Warren Buffett releases his annual letter to Berkshire Hathaway Inc.
Investor Warren Buffett released his annual letter to Berkshire Hathaway Inc. shareholders Saturday morning. The Berkshire chairman and chief executive spent a large part of the letter explaining the guiding principles he and Vice Chairman Charlie Munger follow in running the Omaha-based company. The full letter is available online at http://www.berkshirehathaway.com.
“We will never become dependent on the kindness of strangers,” Buffett wrote. “Too-big-to-fail is not a fallback position at Berkshire. Instead, we will always arrange our affairs so that any requirements for cash we may conceivably have will be dwarfed by our own liquidity. Moreover, that liquidity will be constantly refreshed by a gusher of earnings from our many and diverse businesses.
“When the financial system went into cardiac arrest in September 2008, Berkshire was a supplier of liquidity and capital to the system, not a supplicant. [Read the full article]
Prudential PLC, Britain’s largest life insurer, is exploring a bid for the Asian life-insurance arm of American International Group Inc., according to media reports Saturday.
The Wall Street Journal, citing people familiar with the matter it did not name, reported a deal could come in a week. Prudential would pay with a mixture of cash and stock, but the terms are still being negotiated, it reported. Talks of a deal were first reported by Sky News.
AIG has said it plans to sell the unit, American International Assurance Co., or spin it off into a separate company through an initial public offering, part of an effort to pay off the debt it owes to the U.S. government.
AIG said Friday it lost $8.87 billion in the fourth quarter as its general insurance business remained weak. It also warned it may need additional support from the government. However, AIG has included such warnings in past filings with the Securities and Exchange Commission. [Read the full article]
President Barack Obama said Saturday he is ready to compromise with Republicans on health care if they are serious about it, but that an overhaul must go forward. “Let’s get this done,” he said.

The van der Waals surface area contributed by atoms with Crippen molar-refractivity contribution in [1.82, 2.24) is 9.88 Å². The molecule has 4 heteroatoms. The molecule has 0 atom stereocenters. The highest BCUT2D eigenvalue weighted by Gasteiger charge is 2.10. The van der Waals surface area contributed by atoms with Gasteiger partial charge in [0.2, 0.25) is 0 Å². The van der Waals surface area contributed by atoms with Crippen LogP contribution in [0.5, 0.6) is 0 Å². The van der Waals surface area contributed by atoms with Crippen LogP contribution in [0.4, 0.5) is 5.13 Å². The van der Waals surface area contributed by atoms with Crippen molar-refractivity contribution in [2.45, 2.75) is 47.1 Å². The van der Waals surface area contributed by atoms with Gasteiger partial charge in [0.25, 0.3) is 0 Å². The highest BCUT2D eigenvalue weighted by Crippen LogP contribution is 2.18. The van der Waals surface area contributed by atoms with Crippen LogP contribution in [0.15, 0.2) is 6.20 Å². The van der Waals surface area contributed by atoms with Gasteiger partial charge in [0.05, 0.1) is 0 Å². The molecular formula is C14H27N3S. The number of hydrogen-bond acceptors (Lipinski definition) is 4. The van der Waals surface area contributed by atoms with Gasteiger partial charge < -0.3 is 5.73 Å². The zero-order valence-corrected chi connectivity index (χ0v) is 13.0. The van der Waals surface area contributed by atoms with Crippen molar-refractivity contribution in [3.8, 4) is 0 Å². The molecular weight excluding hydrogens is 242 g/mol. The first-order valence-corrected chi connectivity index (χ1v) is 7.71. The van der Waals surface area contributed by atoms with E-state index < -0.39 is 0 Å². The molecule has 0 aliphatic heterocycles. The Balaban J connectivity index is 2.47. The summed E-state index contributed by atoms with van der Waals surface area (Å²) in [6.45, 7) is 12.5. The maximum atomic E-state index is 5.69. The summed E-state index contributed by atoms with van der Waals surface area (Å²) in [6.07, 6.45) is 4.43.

Obama’s comments in his weekly Internet and radio address, two days after an all-day bipartisan summit across from the White House, were the latest sign that Democrats are getting set to try to pass health care legislation without any Republicans on board.
Success will require colossal efforts on the part of Obama and Democratic leaders to round up votes after a year of corrosive debate and a Senate special-election upset that threw the overhaul effort into limbo last month. But Obama and the Democrats reject the piecemeal approach sought by Republicans and have no intention of scrapping their 10-year, $1 trillion bill and starting over, as the GOP demands. [Read the full article]
Labor’s high hopes for major gains under President Barack Obama and a Democratic Congress have dimmed, raising fresh doubts about union leverage even in the best of political times.
Prospects for a health overhaul have faded. Even slimmer are the chances of achieving labor’s chief goal, passage of a bill making it easier for unions to organize workers. A bipartisan jobs bill passed this week by the Senate drew tepid praise from the AFL-CIO president, Richard Trumka, who called it a “Band-Aid on an amputated limb” — far short of what unions wanted.
This wasn’t what unions expected a year ago after spending more than $400 million to help elect Obama and increase the size of Democratic majorities in the Senate and House. [Read the full article]